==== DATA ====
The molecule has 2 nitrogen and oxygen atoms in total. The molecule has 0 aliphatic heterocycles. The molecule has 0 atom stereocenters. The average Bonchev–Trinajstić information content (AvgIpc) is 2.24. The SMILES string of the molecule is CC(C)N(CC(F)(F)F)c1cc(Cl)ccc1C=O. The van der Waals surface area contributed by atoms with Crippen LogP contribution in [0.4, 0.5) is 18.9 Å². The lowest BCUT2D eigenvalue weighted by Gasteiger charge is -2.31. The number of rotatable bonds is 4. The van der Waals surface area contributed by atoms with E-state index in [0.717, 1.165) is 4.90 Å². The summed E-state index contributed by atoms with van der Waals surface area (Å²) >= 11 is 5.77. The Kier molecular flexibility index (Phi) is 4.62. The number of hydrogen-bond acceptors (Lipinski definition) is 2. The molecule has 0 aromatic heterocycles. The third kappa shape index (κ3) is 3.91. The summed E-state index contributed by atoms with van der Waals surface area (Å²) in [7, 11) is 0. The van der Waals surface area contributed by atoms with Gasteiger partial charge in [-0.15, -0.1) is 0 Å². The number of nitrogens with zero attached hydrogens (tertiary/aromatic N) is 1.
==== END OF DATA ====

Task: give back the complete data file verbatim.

The molecule has 2 nitrogen and oxygen atoms in total. The molecule has 0 aliphatic heterocycles. The molecule has 0 atom stereocenters. The average Bonchev–Trinajstić information content (AvgIpc) is 2.24. The SMILES string of the molecule is CC(C)N(CC(F)(F)F)c1cc(Cl)ccc1C=O. The van der Waals surface area contributed by atoms with Crippen LogP contribution in [0.4, 0.5) is 18.9 Å². The lowest BCUT2D eigenvalue weighted by Gasteiger charge is -2.31. The number of rotatable bonds is 4. The van der Waals surface area contributed by atoms with E-state index in [0.717, 1.165) is 4.90 Å². The summed E-state index contributed by atoms with van der Waals surface area (Å²) >= 11 is 5.77. The Kier molecular flexibility index (Phi) is 4.62. The number of hydrogen-bond acceptors (Lipinski definition) is 2. The molecule has 0 aromatic heterocycles. The third kappa shape index (κ3) is 3.91. The summed E-state index contributed by atoms with van der Waals surface area (Å²) in [7, 11) is 0. The van der Waals surface area contributed by atoms with Gasteiger partial charge in [-0.15, -0.1) is 0 Å². The number of nitrogens with zero attached hydrogens (tertiary/aromatic N) is 1.